|Projet d’aménagement de la Grande Galerie du Louvre, Robert Hubert, 1796 (source)
||Francis Bacon Studio, Dublin City Gallery, The Hugh Lane (source)
Prior to 1793 and the opening of the Louvre, in Paris, to the general public for three days of each ‘décade’ (the French Republic had at the time adopted a ten day work week), there were no public spaces reserved for the viewing of artifacts in the western world. Only the wealthy could afford to collect art, and while the upper classes were at times invited to view these private collections, the lower classes had no such opportunity (though they did have limited exposure to ecclesiastic artifacts). The opening of the Louvre, a symbolic gesture following the French Revolution, emphasized a shift in power from the ruling classes to the working classes. This same emphasis on equal access, fueled the construction of new museums in America during the 19th century.
With the foundation of the Smithsonian Institute, in the 1850′s, in Washington DC, the US government set about constructing a series of museums along the Washington Mall, which to this day, effectively function as extensions of the public realm—they are free of charge and of hassle. There are no ticketing booths, and aside from the bricks and mortar that shelter the artifacts, there is no delineation between park space and museum space. The Smithsonian Institute’s continued insistence on maintaining the museums as genuine public spaces is noble.
In order to pay for the museum boom of the past ten years, ticket prices at many government funded collections have skyrocketed. The recent 276 million dollar Gehry addition to the Art Gallery of Ontario, in Toronto, forced a rise in ticket prices from $15 to $18. In the process, a substantial portion of the very public that funded the museum, and its expansion, has been denied entrance. Of course, if their lax schedules allow, the proletariat can still visit the museum for free on ‘Wednesday evenings from 6:00pm to 8:30pm. (Permanent Collection only. Excludes surcharged exhibitions.)’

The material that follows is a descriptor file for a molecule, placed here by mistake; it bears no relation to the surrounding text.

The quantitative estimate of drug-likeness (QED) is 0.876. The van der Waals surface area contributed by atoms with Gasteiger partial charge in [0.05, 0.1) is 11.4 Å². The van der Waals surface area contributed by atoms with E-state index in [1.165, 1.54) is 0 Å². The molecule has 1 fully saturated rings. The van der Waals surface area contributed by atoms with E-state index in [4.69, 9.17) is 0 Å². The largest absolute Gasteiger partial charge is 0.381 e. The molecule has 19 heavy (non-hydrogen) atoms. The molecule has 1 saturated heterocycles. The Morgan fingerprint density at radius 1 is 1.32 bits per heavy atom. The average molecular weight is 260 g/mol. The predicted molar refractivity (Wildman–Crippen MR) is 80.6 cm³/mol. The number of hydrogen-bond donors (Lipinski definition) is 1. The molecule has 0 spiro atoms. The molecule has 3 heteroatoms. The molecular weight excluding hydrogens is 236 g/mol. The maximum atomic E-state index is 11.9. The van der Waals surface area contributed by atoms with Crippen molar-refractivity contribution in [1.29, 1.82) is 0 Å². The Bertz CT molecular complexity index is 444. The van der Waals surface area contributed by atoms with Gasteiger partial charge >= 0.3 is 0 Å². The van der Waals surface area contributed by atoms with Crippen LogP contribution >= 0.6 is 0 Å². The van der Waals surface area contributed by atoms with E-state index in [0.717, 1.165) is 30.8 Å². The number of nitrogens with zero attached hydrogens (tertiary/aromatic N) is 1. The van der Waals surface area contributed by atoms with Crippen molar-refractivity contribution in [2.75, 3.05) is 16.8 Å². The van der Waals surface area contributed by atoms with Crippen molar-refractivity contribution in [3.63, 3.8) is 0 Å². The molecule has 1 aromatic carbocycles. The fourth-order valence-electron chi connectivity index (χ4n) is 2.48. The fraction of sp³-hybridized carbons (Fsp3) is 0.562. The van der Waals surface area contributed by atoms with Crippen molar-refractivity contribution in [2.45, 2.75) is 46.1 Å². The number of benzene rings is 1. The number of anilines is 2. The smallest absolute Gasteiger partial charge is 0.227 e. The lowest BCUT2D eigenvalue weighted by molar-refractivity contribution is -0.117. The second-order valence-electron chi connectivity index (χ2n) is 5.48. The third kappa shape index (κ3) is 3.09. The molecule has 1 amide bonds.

E. Sean Bailey
In 1998 Francis Bacon’s studio at 7 Reece Mews in London was donated in its entirety to the Hugh Lane Gallery in Dublin. A team of ten archaeologists and conservators spent three years dismantling the room, meticulously cataloging its 75,000 items and transporting them to Ireland. The studio was then reconstructed in Hugh Lane over a period of three years, with every detail of Bacon’s chaotic workspace faithfully recreated.
The studio reveals the space of a collector, chock full of artists materials including paints, brushes, stencils, scraps of corduroy pants and cashmere sweaters. This was in addition to visual sources in the form of photographs, illustrations, books, catalogs, and magazines. Also included in the studio’s inventory were seventy works on paper and one hundred slashed canvases.
Here the viewer of art gets a window into a world that that wasn’t intended to be seen. A place where they may gain a better understanding into the physical context in which Bacon’s work was produced. As a space that reveals another dimension of the artist’s neuroses, an obsessive collection within a room, becomes a room which itself is part of a collection.
Erandi de Silva
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